The student newspaper and broadcast of Cedar Park High School

The Wolfpack

The student newspaper and broadcast of Cedar Park High School

The Wolfpack

The student newspaper and broadcast of Cedar Park High School

The Wolfpack

Starting his second lap of the race, senior Sanil Desai continues through the course at the Vista Ridge cross country invitational on Aug. 25. This was the second meet of the season and Desai finished in 19th place. “I was thinking about the team placements,” Desai said. “A lot of the schools at the Vista meet will be at districts so I was trying to pass as many people as I could, I’m mostly worried about Leander because they have an all around strong team.”
In It For the Long Run
Mai Cachila, Reporter • September 21, 2023

Getting into...

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In the weight room, Coach K directs her basketball athletes as they get a lift in during their athletic period. According to Coach K, she hopes to not only continue the success of the program but also make them better players and people. “I feel like one of my biggest roles is to be a mentor and a person they can look up to,” Coach K said. “Someone who will be there for them long after they’re gone from the program.”
Born to Ball
Penny Moreno, Reporter • September 20, 2023

Two minutes remain...

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Handing a towel to a coach, freshman Norah Goett  fulfills her duties as an athletic trainer at the JV game against Vandegrift on August 31. As a part of being a student trainer, Goett is required to go to every football practice and game. I enjoy the fun of helping people,” Goett said. “Being able to go to the games and be on the field and have that experience is really cool.”
Photo by Alyssa Fox
The Anatomy of Sports Medicine
Jane Yermakov, Reporter • September 19, 2023

In the gleam...

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“Barbie” was released July 21 in theaters, accumulating $155 million over opening weekend. What looks to be a happy introduction with the pink Warner Bros. logo, it soon turns into a movie discussing the serious topic of feminism. “I didn’t realize that it was going to be as in-depth as it was,” biology teacher Adam Babich said. “I thought it was just a fun, campy movie and when I went and saw it I just instantly fell in love.”

Photo by Caroline Howard
I'm a Barbie Girl, In a Non-Barbie World
Caroline Howard, Reporter • September 18, 2023

The lights dim...

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Starting the early morning practice, new swim and dive coach Kyla Gargiulo informs her student-athletes of their next set, giving them tips to help along the way. Gargiulo looks forward to keeping the swim team competitive and improving throughout the year. “The thing I love most about coaching is getting to be a part of the sport that I fell in love with,” Gargiulo said. “[I also love getting to] help the current team achieve and surpass their goals while having fun.”  Photo by Kaydence Wilkinson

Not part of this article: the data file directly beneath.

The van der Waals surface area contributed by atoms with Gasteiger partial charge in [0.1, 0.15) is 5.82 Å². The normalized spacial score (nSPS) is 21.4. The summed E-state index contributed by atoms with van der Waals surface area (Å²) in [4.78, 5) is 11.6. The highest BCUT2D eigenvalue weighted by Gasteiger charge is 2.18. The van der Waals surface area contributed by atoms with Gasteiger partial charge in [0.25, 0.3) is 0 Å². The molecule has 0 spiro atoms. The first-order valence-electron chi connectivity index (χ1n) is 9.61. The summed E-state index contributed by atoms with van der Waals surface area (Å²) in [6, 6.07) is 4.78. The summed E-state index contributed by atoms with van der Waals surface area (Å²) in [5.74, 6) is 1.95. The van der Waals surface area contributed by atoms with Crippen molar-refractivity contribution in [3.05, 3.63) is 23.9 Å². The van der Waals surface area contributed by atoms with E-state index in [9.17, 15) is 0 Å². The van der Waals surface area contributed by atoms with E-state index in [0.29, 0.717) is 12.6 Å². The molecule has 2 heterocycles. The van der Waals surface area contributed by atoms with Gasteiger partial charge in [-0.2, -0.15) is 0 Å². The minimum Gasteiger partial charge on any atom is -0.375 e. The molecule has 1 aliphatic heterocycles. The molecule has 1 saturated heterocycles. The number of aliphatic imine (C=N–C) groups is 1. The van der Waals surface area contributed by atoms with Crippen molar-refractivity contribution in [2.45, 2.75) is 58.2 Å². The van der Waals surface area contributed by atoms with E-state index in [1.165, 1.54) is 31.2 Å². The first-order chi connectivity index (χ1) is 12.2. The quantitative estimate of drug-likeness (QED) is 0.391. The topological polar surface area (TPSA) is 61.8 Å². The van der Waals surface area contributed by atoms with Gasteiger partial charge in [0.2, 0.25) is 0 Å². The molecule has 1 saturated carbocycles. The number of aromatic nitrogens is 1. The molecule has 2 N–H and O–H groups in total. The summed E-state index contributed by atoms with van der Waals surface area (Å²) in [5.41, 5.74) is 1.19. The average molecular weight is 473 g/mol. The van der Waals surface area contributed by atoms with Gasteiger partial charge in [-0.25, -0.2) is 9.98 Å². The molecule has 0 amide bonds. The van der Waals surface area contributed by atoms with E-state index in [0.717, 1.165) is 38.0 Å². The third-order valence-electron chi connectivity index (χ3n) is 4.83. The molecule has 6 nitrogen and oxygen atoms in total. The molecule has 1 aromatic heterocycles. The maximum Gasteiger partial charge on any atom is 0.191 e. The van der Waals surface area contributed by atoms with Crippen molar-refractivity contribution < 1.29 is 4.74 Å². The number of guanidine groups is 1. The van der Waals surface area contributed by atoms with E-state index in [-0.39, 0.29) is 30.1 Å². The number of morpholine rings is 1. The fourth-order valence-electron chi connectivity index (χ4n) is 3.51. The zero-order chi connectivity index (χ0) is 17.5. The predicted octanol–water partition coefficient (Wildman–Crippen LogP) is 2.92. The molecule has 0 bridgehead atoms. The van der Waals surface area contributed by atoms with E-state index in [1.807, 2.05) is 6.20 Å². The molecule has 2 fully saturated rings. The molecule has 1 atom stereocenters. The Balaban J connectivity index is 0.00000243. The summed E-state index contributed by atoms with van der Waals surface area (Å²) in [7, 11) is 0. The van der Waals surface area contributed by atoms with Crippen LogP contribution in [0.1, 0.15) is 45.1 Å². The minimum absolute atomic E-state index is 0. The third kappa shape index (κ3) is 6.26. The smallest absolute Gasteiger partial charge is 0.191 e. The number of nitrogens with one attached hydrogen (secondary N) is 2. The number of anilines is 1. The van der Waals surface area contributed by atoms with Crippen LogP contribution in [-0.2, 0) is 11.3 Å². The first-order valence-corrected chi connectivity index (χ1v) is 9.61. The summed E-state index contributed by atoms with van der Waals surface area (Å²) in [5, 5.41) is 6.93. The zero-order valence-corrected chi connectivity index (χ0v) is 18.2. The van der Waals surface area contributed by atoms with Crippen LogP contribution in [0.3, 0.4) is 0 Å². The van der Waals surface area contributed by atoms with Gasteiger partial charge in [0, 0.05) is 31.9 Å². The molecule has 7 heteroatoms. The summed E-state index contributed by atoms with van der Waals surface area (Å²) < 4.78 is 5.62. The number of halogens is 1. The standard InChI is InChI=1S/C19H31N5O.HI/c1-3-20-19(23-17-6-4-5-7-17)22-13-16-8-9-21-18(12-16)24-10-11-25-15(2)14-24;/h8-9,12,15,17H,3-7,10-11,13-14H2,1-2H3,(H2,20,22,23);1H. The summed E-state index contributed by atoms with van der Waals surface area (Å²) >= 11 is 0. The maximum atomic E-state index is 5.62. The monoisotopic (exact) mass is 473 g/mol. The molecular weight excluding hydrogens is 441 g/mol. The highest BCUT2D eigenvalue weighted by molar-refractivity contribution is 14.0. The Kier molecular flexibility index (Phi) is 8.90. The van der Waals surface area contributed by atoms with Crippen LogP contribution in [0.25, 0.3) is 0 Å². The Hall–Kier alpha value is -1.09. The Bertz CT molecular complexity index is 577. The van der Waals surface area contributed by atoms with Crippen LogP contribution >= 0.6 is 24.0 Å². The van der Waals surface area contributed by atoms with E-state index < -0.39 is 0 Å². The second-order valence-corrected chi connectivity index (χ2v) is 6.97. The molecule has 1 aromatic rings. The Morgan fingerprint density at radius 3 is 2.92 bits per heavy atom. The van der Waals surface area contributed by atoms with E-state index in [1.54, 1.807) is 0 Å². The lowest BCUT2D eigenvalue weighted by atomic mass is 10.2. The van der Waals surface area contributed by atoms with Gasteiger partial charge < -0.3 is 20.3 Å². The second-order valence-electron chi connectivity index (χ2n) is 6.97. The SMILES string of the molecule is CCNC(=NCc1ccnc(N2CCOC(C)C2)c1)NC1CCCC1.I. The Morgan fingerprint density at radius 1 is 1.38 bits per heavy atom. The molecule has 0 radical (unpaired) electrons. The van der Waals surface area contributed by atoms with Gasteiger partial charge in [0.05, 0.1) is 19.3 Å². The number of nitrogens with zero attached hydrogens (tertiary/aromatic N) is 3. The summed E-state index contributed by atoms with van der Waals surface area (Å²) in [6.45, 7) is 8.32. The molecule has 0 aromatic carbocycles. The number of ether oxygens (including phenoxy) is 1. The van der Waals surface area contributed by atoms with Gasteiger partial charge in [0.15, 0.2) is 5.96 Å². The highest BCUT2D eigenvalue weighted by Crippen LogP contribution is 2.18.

Rookies of the Year
Kaydence Wilkinson, Reporter • September 15, 2023

Volleyball, basketball,...

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Leaning back on her right, varsity tennis member junior Mia Petty prepares to receive the ball with the traditional racket swing. For student athletes, the heat has caused many changes to previously created habits involved in sport practices, but it can also be a tool, according to Petty. The heat is definitely annoying, Petty said. There are so many things that you have to do to avoid exhaustion and it feels excessive at times. [However], I think the heat further encourages me to get outside. [I want to] be exposed to the heat as much as possible so I can better acclimate to being hot and tired.
A Love-Heat Relationship With Texas
Kassidy Wilkinson, Reporter • September 14, 2023

As the thin red...

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Disney corporation buys out marvel comics

     In a surprise move at the end of August, the Walt Disney Company announced that it was going to buy one of the largest comic distributors in the world, Marvel Comics. At $4 billion, the company will be sold for full asking price. Because of this, Disney now owns the rights to many superhero favorites, including Spiderman, the X-Men and the Hulk. Besides use of the characters, Disney also acquired the right to deny rival companies use of the Marvel superheroes, a very strategic move on Disney’s part.